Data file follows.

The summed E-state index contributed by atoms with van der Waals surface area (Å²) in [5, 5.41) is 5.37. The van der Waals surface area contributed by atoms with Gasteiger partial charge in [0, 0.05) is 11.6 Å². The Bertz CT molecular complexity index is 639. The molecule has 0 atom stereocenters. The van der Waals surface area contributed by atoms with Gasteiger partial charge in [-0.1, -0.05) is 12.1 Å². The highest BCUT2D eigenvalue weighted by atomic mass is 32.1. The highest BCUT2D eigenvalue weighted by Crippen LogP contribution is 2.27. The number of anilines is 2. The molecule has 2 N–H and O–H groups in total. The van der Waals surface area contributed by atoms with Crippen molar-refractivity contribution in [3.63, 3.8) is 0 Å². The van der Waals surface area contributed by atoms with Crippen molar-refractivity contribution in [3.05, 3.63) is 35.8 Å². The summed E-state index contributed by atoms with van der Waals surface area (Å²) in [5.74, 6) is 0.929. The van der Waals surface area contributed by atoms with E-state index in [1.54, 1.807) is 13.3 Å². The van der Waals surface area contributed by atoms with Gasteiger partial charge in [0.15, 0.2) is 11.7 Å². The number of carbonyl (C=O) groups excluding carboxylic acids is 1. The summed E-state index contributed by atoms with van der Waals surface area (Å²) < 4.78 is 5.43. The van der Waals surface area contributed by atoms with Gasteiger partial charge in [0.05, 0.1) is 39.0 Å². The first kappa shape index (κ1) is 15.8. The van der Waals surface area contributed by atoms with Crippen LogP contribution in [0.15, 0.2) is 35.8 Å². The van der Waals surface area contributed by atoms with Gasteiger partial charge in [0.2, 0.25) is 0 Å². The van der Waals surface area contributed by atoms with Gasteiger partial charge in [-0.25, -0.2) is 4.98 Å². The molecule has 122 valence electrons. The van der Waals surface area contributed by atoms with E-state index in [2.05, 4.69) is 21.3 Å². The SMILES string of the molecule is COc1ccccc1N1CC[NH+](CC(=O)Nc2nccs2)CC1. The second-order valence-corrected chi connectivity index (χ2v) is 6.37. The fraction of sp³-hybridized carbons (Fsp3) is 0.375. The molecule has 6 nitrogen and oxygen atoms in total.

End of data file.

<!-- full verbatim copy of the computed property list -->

The summed E-state index contributed by atoms with van der Waals surface area (Å²) in [5, 5.41) is 5.37. The van der Waals surface area contributed by atoms with Gasteiger partial charge in [0, 0.05) is 11.6 Å². The Bertz CT molecular complexity index is 639. The molecule has 0 atom stereocenters. The van der Waals surface area contributed by atoms with Gasteiger partial charge in [-0.1, -0.05) is 12.1 Å². The highest BCUT2D eigenvalue weighted by atomic mass is 32.1. The highest BCUT2D eigenvalue weighted by Crippen LogP contribution is 2.27. The number of anilines is 2. The molecule has 2 N–H and O–H groups in total. The van der Waals surface area contributed by atoms with Crippen molar-refractivity contribution in [3.63, 3.8) is 0 Å². The van der Waals surface area contributed by atoms with Crippen molar-refractivity contribution in [3.05, 3.63) is 35.8 Å². The summed E-state index contributed by atoms with van der Waals surface area (Å²) in [5.74, 6) is 0.929. The van der Waals surface area contributed by atoms with E-state index in [1.54, 1.807) is 13.3 Å². The van der Waals surface area contributed by atoms with Gasteiger partial charge in [0.15, 0.2) is 11.7 Å². The number of carbonyl (C=O) groups excluding carboxylic acids is 1. The summed E-state index contributed by atoms with van der Waals surface area (Å²) < 4.78 is 5.43. The van der Waals surface area contributed by atoms with Gasteiger partial charge in [0.05, 0.1) is 39.0 Å². The first kappa shape index (κ1) is 15.8. The van der Waals surface area contributed by atoms with Crippen LogP contribution in [0.15, 0.2) is 35.8 Å². The van der Waals surface area contributed by atoms with Gasteiger partial charge in [0.2, 0.25) is 0 Å². The van der Waals surface area contributed by atoms with Gasteiger partial charge in [-0.25, -0.2) is 4.98 Å². The molecule has 122 valence electrons. The van der Waals surface area contributed by atoms with E-state index in [2.05, 4.69) is 21.3 Å². The SMILES string of the molecule is COc1ccccc1N1CC[NH+](CC(=O)Nc2nccs2)CC1. The second-order valence-corrected chi connectivity index (χ2v) is 6.37. The fraction of sp³-hybridized carbons (Fsp3) is 0.375. The molecule has 6 nitrogen and oxygen atoms in total.